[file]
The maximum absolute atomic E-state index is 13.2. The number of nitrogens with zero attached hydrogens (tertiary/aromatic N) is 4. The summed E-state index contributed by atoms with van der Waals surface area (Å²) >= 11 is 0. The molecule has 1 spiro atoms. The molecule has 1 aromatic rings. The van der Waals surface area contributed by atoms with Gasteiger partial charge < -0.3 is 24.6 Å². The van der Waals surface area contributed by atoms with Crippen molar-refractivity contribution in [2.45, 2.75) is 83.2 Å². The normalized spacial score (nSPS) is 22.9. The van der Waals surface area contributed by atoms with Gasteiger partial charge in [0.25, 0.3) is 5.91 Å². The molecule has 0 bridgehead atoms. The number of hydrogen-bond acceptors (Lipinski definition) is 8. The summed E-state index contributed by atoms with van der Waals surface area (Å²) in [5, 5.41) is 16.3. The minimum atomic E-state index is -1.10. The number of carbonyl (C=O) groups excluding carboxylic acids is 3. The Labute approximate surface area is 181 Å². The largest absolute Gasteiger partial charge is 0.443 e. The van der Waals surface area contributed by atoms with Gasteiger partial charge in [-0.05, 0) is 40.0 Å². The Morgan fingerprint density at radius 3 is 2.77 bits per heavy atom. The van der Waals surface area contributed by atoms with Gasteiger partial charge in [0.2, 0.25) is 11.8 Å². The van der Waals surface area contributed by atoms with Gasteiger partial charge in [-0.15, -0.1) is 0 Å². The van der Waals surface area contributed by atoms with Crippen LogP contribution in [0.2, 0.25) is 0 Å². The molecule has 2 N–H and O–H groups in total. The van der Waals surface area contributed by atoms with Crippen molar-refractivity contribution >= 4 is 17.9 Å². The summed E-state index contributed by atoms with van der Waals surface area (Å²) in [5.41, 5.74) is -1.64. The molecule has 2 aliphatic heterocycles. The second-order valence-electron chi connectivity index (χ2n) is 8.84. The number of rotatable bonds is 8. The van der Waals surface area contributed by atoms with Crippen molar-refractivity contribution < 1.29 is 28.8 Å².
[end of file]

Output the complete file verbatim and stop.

The maximum absolute atomic E-state index is 13.2. The number of nitrogens with zero attached hydrogens (tertiary/aromatic N) is 4. The summed E-state index contributed by atoms with van der Waals surface area (Å²) >= 11 is 0. The molecule has 1 spiro atoms. The molecule has 1 aromatic rings. The van der Waals surface area contributed by atoms with Gasteiger partial charge < -0.3 is 24.6 Å². The van der Waals surface area contributed by atoms with Crippen molar-refractivity contribution in [2.45, 2.75) is 83.2 Å². The normalized spacial score (nSPS) is 22.9. The van der Waals surface area contributed by atoms with Gasteiger partial charge in [0.25, 0.3) is 5.91 Å². The molecule has 0 bridgehead atoms. The number of hydrogen-bond acceptors (Lipinski definition) is 8. The summed E-state index contributed by atoms with van der Waals surface area (Å²) in [5, 5.41) is 16.3. The minimum atomic E-state index is -1.10. The number of carbonyl (C=O) groups excluding carboxylic acids is 3. The Labute approximate surface area is 181 Å². The largest absolute Gasteiger partial charge is 0.443 e. The van der Waals surface area contributed by atoms with Gasteiger partial charge in [-0.05, 0) is 40.0 Å². The Morgan fingerprint density at radius 3 is 2.77 bits per heavy atom. The van der Waals surface area contributed by atoms with Gasteiger partial charge in [0.2, 0.25) is 11.8 Å². The van der Waals surface area contributed by atoms with Gasteiger partial charge in [-0.15, -0.1) is 0 Å². The van der Waals surface area contributed by atoms with Crippen LogP contribution in [0.2, 0.25) is 0 Å². The molecule has 2 N–H and O–H groups in total. The van der Waals surface area contributed by atoms with Crippen molar-refractivity contribution >= 4 is 17.9 Å². The summed E-state index contributed by atoms with van der Waals surface area (Å²) in [5.41, 5.74) is -1.64. The molecule has 2 aliphatic heterocycles. The second-order valence-electron chi connectivity index (χ2n) is 8.84. The number of rotatable bonds is 8. The van der Waals surface area contributed by atoms with Crippen molar-refractivity contribution < 1.29 is 28.8 Å².